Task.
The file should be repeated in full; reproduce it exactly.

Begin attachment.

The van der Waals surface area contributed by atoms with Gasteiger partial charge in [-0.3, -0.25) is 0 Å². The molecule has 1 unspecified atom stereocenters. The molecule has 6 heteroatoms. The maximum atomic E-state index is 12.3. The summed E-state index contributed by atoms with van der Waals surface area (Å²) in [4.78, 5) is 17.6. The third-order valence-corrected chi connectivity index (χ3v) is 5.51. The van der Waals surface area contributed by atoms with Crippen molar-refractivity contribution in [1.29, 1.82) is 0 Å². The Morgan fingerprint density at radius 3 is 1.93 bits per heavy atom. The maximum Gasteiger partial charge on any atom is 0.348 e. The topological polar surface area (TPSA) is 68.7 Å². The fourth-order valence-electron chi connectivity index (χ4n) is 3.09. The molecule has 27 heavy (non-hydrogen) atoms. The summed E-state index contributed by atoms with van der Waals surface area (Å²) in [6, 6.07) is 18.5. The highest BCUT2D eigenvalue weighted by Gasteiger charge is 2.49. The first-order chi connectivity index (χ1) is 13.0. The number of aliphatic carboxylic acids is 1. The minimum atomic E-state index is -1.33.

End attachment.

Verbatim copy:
The van der Waals surface area contributed by atoms with Gasteiger partial charge in [-0.3, -0.25) is 0 Å². The molecule has 1 unspecified atom stereocenters. The molecule has 6 heteroatoms. The maximum atomic E-state index is 12.3. The summed E-state index contributed by atoms with van der Waals surface area (Å²) in [4.78, 5) is 17.6. The third-order valence-corrected chi connectivity index (χ3v) is 5.51. The van der Waals surface area contributed by atoms with Crippen molar-refractivity contribution in [1.29, 1.82) is 0 Å². The Morgan fingerprint density at radius 3 is 1.93 bits per heavy atom. The maximum Gasteiger partial charge on any atom is 0.348 e. The topological polar surface area (TPSA) is 68.7 Å². The fourth-order valence-electron chi connectivity index (χ4n) is 3.09. The molecule has 27 heavy (non-hydrogen) atoms. The summed E-state index contributed by atoms with van der Waals surface area (Å²) in [6, 6.07) is 18.5. The highest BCUT2D eigenvalue weighted by Gasteiger charge is 2.49. The first-order chi connectivity index (χ1) is 13.0. The number of aliphatic carboxylic acids is 1. The minimum atomic E-state index is -1.33.